Anti-fracking advocates are planning a major rally as residents of neighboring Pennsylvania share stories of their experience with the industry.
New Yorkers aren’t going down without a fight in their battle to ban fracking. Thousands of residents from all corners of the state are planning to converge at the state capital of Albany on June 17 for the Crossroads rally and march.
The message New Yorkers are sending to Gov. Andrew Cuomo is simple and concise.
“We have Republicans, Democrats, Independents, people from every part of the political spectrum, and people from every part of the state,” John Armstrong, a representative of the New Yorkers Against Fracking coalition, told Mint Press News, referring to the crowd expected Monday.
New York is prime territory for the oil industry, as it sits atop the Marcellus shale formation. In 2008, geologist Gary Lash estimated that the formation, in total, contained more than 500 trillion cubic feet of natural gas, 10 percent of which could be extracted through the process of hydraulic fracturing, now known as fracking.
Rather than move in that direction, New Yorkers are urging the governor to invest in sustainable energy initiatives — a move that would create permanent jobs and improve the economy in the long term.
In Pennsylvania, New York’s southern neighbor, a myriad of health concerns have emerged after the industry began operating in the state. From children to animals, Pennsylvania residents claim they are suffering the consequences of the boom-bust fracking industry.
While the Marcellus formation stretches across the southwest border of Pennsylvania into New York, the decision to allow fracking to begin there has yet to be made.
In 2010, the state legislature passed a moratorium on fracking, but it was vetoed by Gov. David Paterson, who implemented a temporary ban on horizontal drilling while an environmental impact review was created. The initial environmental study was expected July 1 of that year. Two drafts later, however, state officials have determined it has fallen short. This has left New York in a unique state of a de facto moratorium since then.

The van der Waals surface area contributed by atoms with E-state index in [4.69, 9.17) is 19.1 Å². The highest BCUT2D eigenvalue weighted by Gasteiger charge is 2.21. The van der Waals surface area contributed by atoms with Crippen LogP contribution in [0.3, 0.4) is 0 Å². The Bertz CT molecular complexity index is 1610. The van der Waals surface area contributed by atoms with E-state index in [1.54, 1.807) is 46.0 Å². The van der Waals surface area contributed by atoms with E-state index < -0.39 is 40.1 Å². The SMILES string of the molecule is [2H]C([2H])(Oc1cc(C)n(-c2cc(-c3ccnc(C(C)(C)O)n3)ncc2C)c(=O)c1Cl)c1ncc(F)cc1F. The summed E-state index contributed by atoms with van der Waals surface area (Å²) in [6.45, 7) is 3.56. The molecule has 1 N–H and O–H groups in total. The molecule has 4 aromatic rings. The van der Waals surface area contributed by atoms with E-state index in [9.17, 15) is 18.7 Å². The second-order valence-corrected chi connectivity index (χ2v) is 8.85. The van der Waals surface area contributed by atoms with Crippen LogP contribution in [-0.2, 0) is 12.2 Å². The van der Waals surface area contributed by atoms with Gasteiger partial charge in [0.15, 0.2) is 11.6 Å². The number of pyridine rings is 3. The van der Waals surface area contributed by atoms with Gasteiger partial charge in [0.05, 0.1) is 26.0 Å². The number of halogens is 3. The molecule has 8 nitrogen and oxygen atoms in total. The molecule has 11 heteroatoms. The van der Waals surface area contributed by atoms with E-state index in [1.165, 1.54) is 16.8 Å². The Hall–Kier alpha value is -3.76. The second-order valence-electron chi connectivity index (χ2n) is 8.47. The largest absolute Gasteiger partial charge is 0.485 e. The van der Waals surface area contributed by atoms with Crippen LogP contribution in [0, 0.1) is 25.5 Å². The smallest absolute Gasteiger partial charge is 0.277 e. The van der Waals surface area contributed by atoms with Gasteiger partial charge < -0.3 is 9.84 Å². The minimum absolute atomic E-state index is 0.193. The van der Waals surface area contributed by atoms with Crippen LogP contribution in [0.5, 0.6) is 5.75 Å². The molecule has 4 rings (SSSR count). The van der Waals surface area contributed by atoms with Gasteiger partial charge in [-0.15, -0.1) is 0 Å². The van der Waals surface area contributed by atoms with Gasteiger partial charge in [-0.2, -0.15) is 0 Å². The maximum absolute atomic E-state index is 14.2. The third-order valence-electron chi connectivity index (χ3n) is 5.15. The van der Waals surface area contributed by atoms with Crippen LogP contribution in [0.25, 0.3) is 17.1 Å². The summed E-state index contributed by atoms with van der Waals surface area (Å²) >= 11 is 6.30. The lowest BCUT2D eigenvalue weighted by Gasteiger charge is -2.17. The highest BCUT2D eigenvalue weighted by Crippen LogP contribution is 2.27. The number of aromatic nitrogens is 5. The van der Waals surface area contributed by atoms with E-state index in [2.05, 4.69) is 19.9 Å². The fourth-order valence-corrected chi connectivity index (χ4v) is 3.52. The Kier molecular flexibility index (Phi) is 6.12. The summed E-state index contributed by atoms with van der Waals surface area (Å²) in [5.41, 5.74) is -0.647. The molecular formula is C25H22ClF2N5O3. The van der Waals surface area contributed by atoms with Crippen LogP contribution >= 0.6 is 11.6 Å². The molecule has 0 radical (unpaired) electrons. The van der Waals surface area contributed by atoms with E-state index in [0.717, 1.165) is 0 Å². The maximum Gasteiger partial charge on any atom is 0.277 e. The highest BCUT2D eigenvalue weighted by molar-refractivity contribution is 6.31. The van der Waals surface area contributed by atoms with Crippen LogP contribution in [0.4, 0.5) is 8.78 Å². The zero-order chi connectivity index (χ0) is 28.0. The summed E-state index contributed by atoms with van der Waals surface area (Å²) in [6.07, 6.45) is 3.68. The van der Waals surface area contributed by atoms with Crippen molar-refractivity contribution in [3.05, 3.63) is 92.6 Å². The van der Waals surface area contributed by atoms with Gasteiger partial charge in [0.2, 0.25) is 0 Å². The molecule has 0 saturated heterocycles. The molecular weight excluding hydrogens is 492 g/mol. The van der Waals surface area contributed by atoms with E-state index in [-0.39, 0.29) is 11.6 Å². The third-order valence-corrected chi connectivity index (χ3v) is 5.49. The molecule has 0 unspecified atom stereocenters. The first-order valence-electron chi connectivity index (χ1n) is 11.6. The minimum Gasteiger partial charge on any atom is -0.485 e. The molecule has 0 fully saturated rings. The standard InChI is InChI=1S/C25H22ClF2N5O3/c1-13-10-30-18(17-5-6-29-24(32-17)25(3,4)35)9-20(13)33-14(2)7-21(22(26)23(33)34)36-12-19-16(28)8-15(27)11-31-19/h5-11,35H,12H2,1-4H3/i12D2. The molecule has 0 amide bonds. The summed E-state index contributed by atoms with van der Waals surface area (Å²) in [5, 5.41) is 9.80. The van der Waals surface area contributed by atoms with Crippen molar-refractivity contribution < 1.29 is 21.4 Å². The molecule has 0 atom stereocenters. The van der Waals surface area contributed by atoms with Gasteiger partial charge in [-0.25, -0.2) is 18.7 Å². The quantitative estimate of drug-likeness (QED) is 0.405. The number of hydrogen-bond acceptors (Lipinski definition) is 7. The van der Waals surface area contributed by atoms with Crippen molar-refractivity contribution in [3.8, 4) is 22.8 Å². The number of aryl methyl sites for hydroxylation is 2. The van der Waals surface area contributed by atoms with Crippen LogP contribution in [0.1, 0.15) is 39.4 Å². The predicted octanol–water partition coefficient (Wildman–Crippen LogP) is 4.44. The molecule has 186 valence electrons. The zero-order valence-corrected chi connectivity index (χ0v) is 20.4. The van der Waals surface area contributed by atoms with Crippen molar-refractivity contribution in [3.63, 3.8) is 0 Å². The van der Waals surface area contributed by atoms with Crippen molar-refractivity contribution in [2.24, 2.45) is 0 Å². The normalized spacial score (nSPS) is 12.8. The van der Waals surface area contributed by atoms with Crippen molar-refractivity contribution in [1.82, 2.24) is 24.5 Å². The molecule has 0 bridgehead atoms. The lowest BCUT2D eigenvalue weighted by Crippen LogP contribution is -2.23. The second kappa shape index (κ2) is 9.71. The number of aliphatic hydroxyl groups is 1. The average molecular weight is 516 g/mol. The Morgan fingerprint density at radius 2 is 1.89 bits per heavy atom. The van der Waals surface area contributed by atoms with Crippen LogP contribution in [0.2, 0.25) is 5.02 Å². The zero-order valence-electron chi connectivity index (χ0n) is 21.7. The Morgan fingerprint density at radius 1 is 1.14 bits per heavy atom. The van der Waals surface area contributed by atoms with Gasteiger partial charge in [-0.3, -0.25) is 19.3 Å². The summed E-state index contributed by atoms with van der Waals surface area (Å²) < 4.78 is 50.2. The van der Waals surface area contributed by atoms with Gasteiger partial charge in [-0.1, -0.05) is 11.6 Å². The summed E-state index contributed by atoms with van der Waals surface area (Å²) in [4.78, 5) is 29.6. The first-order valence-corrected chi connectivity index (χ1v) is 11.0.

Ultimately, Cuomo holds the cards on this one, as he has the authority to end the moratorium through the approval of the environmental impact study. At this point, no definite date is set on the next draft.
Residents of New York traveling to the Crossroads demonstration want to make sure the governor lives up to promises of combatting climate change. “We know that the governor will make the decision on fracking, and it will be his decision, which is why we have focussed so much on calling on the governor to listen to the science and to listen to the will of the people,” Armstrong said.
Battle in the courts
In early May, a state appellate division court gave a major boost to anti-fracking advocates when it ruled that local municipalities could ban fracking within their limits.
More than 160 local governments in New York have done just that, outlawing fracking within their territories. While many are not located directly on the Marcellus shale, the effort is largely seen as a symbolic one that sends a message to oil companies that they’re not wanted.
Other municipalities, however, passed measures in support of the industry, under the pretext of landowners’ rights.
“There were a lot of communities that were waiting to act because they were intimidated by industry threats to sue,” Helen Slottje, one of the attorneys who made the case for zoning law bans, told the Press and Sun Bulletin. “In the absence of any contrary decisions, this is the law of the state of New York now and it provides a lot of certainty to local governments without feeling threatened by the industry’s threat to sue.”
Unless the Court of Appeals takes up the case and overturns it, which is unlikely considering it passed unanimously, the Department of Environmental Conservation (DEC) has to abide by the ruling, according to Slottje. The DEC is the body responsible for issuing fracking permits — and while they can go ahead and do so, it wouldn’t serve as an authority over local regulations.